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“Are lubricants a health risk? I’ve heard reports that lubricants can cause skin cancer.”
Material safety data sheets (MSDS) should be available in all work areas. Because they provide information relating to both health and environmental hazards, all personnel should have easy access to this important information. Use of appropriate safety protection is a must, including gloves and safety glasses when handling lubricants or greases. If lubricants accidentally contact the skin, wash immediately with an approved hand cleaner followed by normal soap.
With respect to skin cancer, the International Agency for Research on Cancer (IARC) has classified mineral-based lubricants and rated them according to their risk. A summary of this system is given below. Note the groups do not relate to API base oil groups. Note also that additives and synthetic base oils are not included in this listing.
Group 1: These are lubricants with sufficient evidence of carcinogenicity to humans. This group includes base oils that are acid-treated oils, mildly retreated solvent-refined oils, aromatic oils and mildly hydro-treated oils.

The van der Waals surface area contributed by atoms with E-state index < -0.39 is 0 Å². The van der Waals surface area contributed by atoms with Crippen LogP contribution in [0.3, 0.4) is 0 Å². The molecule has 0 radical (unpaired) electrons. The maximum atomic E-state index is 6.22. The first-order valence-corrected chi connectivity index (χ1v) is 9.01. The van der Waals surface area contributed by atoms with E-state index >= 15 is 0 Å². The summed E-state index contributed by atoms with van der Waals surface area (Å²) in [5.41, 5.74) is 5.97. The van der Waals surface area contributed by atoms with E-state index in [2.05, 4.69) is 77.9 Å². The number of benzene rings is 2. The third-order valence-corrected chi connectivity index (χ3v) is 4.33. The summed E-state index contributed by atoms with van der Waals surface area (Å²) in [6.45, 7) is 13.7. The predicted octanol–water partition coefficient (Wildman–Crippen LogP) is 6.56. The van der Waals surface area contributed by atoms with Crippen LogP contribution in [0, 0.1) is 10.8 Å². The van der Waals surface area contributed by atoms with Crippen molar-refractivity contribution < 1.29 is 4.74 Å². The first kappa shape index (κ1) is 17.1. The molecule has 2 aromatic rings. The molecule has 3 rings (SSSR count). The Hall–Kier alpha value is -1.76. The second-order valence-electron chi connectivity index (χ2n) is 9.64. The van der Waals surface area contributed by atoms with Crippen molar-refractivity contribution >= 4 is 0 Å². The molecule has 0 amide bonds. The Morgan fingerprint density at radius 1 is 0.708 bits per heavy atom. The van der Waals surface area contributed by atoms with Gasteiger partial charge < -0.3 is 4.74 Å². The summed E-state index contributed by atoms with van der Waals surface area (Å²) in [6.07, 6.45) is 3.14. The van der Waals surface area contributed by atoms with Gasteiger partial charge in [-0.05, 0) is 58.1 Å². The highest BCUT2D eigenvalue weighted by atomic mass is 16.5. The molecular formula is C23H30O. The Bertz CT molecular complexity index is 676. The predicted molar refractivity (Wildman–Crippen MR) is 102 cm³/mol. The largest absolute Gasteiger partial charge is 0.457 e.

Group 2: These are lubricants with no human data, but strong animal data exist that indicate possible or probable carcinogenicity. There are no base oils listed in this group.
Group 3: These are lubricants not classifiable as to carcinogenic to humans. They include base oils that are severely hydro-treated oils.
Group 4: These are lubricants that are probably not carcinogenic to humans. This group includes base oils that are white oils and petrolatums.
Generally, the MSDS must state the cancer hazard of a lubricant and define its risk category. As with any risk, caution is advised when handling any lubricant.